WilTel Debuts SAN Service

Wide-area service competes with offering from AT&T

October 26, 2004

3 Min Read
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ORLANDO, Fla. -- WilTelCommunications Group Inc. has become the latest IXC to offer a storage transport service. At the Storage Networking World tradeshow here today, the carrier announced StoragXtend, a service in which Fibre Channel bandwidth is offered to customers in 50-Mbit/s increments, through OC48 (2.5 Gbit/s) rates.

WilTel has teamed with Nortel Networks Ltd. (NYSE/Toronto: NT) to offer the service. WilTel will install and manage Nortel's Optical Metro 3500 Sonet gear at customer premises in order to deliver the Sonet-compatible SAN transport services, which have been tested for interoperability with Symmetrix DMX and Clariion CX series SAN systems from EMC Corp. (NYSE: EMC).

WilTel's careful not to make too much of an endorsement of either Nortel or EMC, however. According to Paul Saville, WilTel's director of data services, the agreement with Nortel isn't exclusive, though he says the carrier found "Nortel had the best technology for CPE." Also, he says "dozens" of other SAN boxes, including ones from Hitachi Data Systems (HDS) and IBM Corp. (NYSE: IBM) will work with the new services, though they're not officially stamped by WilTel's labs just yet.

The chief beneficiaries of WilTel's new services could be WilTel business customers, folk who want to link multiple SAN sites for disaster recovery across any of the 100-odd U.S. cities where WilTel offers Sonet services -- and who are looking for discounts on multiple offerings.

The key element of the new offering is that it runs on WANs. Unlike metro SAN services, which have been ramping up fairly well, WAN services are scarcer (see SAN Transport's Truckin' in the Metro). They're also used for different applications. Unlike metro services, wide-area SAN services are geared to providing asynchronous disaster recovery, in which backups don't have to be coordinated over short distances, but can take place over a longer time and across greater distances than 50 miles.The primary player in WAN storage services has been AT&T Corp. (NYSE: T), which has offered its Ultravailable storage services since May 2003 (see AT&T Puts Hands on SANs). Though other major IXCs have made noises about getting involved for a long time, only AT&T has actually put its money where its mouth is (see Carriers Getting Hip to Storage). And while it seems to have gained customers, it's not clear whether there's room for other players to succeed (see Carriers Getting Hip to Storage).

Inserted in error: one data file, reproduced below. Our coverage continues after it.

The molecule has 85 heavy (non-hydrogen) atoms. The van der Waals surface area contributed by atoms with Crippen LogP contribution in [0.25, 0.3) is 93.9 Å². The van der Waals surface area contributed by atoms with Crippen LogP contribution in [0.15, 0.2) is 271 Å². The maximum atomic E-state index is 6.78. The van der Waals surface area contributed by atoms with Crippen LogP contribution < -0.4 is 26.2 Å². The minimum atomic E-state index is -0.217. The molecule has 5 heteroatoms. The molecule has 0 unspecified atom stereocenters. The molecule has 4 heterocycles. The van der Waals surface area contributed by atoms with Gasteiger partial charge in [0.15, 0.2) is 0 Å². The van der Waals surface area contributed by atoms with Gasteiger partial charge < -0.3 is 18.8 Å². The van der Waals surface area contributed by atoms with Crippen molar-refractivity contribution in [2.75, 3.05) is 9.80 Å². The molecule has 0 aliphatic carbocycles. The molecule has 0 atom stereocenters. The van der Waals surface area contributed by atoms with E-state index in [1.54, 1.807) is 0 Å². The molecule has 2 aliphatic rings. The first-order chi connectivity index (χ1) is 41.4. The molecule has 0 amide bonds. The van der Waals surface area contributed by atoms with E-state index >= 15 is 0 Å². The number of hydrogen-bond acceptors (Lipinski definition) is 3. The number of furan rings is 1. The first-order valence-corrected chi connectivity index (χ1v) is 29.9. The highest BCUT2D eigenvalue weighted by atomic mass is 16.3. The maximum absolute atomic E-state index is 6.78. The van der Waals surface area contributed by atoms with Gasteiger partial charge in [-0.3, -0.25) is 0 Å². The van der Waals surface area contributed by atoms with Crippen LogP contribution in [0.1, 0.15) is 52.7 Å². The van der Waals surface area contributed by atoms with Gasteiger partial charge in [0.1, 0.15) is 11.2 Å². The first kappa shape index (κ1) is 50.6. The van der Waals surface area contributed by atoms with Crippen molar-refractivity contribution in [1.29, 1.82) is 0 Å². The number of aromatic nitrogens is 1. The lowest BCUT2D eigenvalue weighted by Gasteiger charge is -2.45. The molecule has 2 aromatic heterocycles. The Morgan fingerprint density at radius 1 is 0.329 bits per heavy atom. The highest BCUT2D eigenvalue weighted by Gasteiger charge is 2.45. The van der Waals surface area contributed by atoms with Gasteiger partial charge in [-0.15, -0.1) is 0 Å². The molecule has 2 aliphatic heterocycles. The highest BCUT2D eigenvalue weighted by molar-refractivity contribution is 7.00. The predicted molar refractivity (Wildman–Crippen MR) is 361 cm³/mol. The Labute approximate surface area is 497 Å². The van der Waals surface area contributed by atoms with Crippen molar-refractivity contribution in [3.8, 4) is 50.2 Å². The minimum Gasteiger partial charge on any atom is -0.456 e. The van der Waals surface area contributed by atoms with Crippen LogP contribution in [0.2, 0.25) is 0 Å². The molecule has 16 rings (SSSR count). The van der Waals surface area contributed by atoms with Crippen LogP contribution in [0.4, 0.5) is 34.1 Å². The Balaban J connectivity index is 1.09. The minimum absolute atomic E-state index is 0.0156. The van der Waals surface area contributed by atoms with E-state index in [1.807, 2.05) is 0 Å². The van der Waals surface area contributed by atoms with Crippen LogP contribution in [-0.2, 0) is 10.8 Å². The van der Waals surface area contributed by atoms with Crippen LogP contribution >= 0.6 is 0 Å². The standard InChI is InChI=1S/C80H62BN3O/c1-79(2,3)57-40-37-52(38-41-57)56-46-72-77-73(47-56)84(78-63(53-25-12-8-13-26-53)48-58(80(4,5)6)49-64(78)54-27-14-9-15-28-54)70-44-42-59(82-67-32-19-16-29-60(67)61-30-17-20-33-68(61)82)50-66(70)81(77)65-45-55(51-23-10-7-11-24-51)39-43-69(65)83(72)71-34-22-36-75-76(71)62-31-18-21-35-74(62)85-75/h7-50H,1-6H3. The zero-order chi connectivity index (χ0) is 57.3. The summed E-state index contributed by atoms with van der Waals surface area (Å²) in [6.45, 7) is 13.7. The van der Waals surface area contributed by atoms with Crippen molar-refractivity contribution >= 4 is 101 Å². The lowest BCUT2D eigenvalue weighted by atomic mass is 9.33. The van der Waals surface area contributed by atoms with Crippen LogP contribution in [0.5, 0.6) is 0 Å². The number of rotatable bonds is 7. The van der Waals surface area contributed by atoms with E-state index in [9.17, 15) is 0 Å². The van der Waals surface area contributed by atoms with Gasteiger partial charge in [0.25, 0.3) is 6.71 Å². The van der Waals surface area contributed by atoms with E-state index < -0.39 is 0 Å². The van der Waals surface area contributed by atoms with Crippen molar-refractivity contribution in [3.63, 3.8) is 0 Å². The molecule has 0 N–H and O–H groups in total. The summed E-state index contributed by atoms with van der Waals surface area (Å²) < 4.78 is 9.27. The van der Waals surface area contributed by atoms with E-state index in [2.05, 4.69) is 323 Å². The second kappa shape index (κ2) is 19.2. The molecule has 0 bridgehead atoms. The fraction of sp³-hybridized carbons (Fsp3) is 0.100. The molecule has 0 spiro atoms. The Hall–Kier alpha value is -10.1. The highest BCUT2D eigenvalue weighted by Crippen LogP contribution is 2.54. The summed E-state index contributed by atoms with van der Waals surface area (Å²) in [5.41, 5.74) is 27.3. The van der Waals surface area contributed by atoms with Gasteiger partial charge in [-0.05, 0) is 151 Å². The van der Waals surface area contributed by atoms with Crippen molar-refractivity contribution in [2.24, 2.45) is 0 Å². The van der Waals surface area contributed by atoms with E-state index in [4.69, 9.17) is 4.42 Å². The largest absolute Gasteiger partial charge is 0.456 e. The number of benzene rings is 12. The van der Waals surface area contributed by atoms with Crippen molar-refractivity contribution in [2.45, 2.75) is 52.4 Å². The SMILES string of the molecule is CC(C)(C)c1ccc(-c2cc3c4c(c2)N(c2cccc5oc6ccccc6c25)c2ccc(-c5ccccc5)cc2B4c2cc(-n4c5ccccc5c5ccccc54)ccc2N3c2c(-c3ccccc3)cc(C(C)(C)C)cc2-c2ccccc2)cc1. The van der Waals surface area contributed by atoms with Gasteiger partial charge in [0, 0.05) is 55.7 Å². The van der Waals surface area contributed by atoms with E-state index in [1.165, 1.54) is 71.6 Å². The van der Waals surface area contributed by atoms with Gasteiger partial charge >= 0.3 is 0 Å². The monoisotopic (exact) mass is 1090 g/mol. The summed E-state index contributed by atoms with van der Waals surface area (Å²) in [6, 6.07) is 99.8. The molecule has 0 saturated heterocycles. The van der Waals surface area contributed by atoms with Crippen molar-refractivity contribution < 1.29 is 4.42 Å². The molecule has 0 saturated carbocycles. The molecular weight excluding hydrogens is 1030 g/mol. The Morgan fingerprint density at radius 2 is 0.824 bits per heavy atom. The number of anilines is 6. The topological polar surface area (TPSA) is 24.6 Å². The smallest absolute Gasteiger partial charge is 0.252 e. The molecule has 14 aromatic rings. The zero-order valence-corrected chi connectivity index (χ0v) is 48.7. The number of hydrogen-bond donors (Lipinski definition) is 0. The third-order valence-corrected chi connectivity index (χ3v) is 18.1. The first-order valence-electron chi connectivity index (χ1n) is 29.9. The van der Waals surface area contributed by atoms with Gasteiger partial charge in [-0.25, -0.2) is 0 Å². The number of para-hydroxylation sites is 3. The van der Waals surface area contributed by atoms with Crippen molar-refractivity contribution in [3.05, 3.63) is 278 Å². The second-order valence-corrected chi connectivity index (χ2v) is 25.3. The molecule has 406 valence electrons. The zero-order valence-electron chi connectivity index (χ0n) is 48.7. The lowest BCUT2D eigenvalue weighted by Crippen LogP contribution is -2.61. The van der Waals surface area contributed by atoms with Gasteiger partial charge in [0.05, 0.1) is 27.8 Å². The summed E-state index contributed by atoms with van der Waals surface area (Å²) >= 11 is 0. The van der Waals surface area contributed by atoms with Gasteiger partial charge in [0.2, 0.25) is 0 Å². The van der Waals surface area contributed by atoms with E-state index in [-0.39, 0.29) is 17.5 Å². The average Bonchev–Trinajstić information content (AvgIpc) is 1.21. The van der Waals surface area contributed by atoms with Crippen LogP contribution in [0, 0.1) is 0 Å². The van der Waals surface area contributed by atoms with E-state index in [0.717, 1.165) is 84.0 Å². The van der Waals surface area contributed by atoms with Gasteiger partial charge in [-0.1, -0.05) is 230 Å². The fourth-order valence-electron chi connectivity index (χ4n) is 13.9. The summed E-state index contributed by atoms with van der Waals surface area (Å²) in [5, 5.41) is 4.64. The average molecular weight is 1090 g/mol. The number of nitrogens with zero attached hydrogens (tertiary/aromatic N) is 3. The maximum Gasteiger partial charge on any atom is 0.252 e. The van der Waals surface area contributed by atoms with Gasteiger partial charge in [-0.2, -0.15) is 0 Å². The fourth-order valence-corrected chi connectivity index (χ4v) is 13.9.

WilTel's Saville thinks the time is right for an AT&T challenger. "People are moving backup-and-recovery from the metro to the wider area," he says. The U.S. Securities and Exchange Commission (SEC), for instance, has stressed that companies are better off keeping data backed up across a broader geographic base.

Key to making services take off is pricing, Saville says. "A lot of people who have put disaster recovery and business continuity plans on hold because remote connectivity was cost prohibitive can get those plans active again."

Another key to sales of WAN SANs is cost savings. "We can take a lot of the administrative burden off organizations." Instead of investing in a network that could take many months and a ton of dough to coordinate across a wide area, WilTel customers can get WAN SAN readymade, he asserts.

Will WilTel's pricing really be more flexible than AT&T's, as Saville claims it will be? That's tough to tell, since neither carrier ever divulges how it actually prices business contracts. Further, WilTel doesn't actually have any customers yet, though Saville says there are several quotes out.Ultimately, though, the proof of WilTel's claims for a new market niche will lie in the customers that adopt the new service -- and encourage other carriers to move into the market.

Mary Jander, Site Editor, Byte and Switch

Need to know more about the latest developments in next-gen Sonet? Come to Light Reading's The Future of Sonet roadshow in Boston on November 16 and Atlanta on November 18. Attendance is free for service providers.

Click here to register for Boston on Tuesday, November 16.Click here to register for Atlanta on Thursday, November 18

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